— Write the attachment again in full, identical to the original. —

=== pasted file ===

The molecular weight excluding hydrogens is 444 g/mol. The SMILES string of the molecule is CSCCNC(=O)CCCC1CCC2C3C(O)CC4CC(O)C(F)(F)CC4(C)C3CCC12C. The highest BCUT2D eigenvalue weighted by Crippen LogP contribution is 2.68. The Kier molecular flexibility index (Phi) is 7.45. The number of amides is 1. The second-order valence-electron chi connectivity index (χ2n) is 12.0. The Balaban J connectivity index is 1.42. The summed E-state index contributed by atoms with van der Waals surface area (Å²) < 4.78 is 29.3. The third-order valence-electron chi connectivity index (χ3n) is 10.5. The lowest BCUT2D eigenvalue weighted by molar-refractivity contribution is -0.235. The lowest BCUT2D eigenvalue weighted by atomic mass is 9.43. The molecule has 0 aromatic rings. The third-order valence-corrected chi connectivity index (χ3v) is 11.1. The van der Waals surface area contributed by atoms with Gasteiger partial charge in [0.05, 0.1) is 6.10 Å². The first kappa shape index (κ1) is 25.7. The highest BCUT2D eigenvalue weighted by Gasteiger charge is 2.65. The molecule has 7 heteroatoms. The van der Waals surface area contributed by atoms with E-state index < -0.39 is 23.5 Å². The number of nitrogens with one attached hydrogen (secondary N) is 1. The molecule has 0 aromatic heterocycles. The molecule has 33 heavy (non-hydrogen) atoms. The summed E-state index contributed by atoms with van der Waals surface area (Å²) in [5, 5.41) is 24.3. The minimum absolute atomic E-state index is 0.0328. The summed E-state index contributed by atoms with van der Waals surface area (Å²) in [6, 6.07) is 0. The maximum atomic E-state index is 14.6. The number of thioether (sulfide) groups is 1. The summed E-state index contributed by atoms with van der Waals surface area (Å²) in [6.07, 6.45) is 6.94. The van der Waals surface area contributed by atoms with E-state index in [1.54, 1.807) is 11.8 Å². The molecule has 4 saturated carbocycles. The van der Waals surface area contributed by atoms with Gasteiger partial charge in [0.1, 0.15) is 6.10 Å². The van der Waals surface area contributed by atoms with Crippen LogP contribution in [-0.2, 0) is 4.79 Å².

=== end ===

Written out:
The molecular weight excluding hydrogens is 444 g/mol. The SMILES string of the molecule is CSCCNC(=O)CCCC1CCC2C3C(O)CC4CC(O)C(F)(F)CC4(C)C3CCC12C. The highest BCUT2D eigenvalue weighted by Crippen LogP contribution is 2.68. The Kier molecular flexibility index (Phi) is 7.45. The number of amides is 1. The second-order valence-electron chi connectivity index (χ2n) is 12.0. The Balaban J connectivity index is 1.42. The summed E-state index contributed by atoms with van der Waals surface area (Å²) < 4.78 is 29.3. The third-order valence-electron chi connectivity index (χ3n) is 10.5. The lowest BCUT2D eigenvalue weighted by molar-refractivity contribution is -0.235. The lowest BCUT2D eigenvalue weighted by atomic mass is 9.43. The molecule has 0 aromatic rings. The third-order valence-corrected chi connectivity index (χ3v) is 11.1. The van der Waals surface area contributed by atoms with Gasteiger partial charge in [0.05, 0.1) is 6.10 Å². The first kappa shape index (κ1) is 25.7. The highest BCUT2D eigenvalue weighted by Gasteiger charge is 2.65. The molecule has 7 heteroatoms. The van der Waals surface area contributed by atoms with E-state index < -0.39 is 23.5 Å². The number of nitrogens with one attached hydrogen (secondary N) is 1. The molecule has 0 aromatic heterocycles. The molecule has 33 heavy (non-hydrogen) atoms. The summed E-state index contributed by atoms with van der Waals surface area (Å²) in [5, 5.41) is 24.3. The minimum absolute atomic E-state index is 0.0328. The summed E-state index contributed by atoms with van der Waals surface area (Å²) in [6, 6.07) is 0. The maximum atomic E-state index is 14.6. The number of thioether (sulfide) groups is 1. The summed E-state index contributed by atoms with van der Waals surface area (Å²) in [6.07, 6.45) is 6.94. The van der Waals surface area contributed by atoms with E-state index in [1.54, 1.807) is 11.8 Å². The molecule has 4 saturated carbocycles. The van der Waals surface area contributed by atoms with Gasteiger partial charge in [0.1, 0.15) is 6.10 Å². The van der Waals surface area contributed by atoms with Crippen LogP contribution in [-0.2, 0) is 4.79 Å².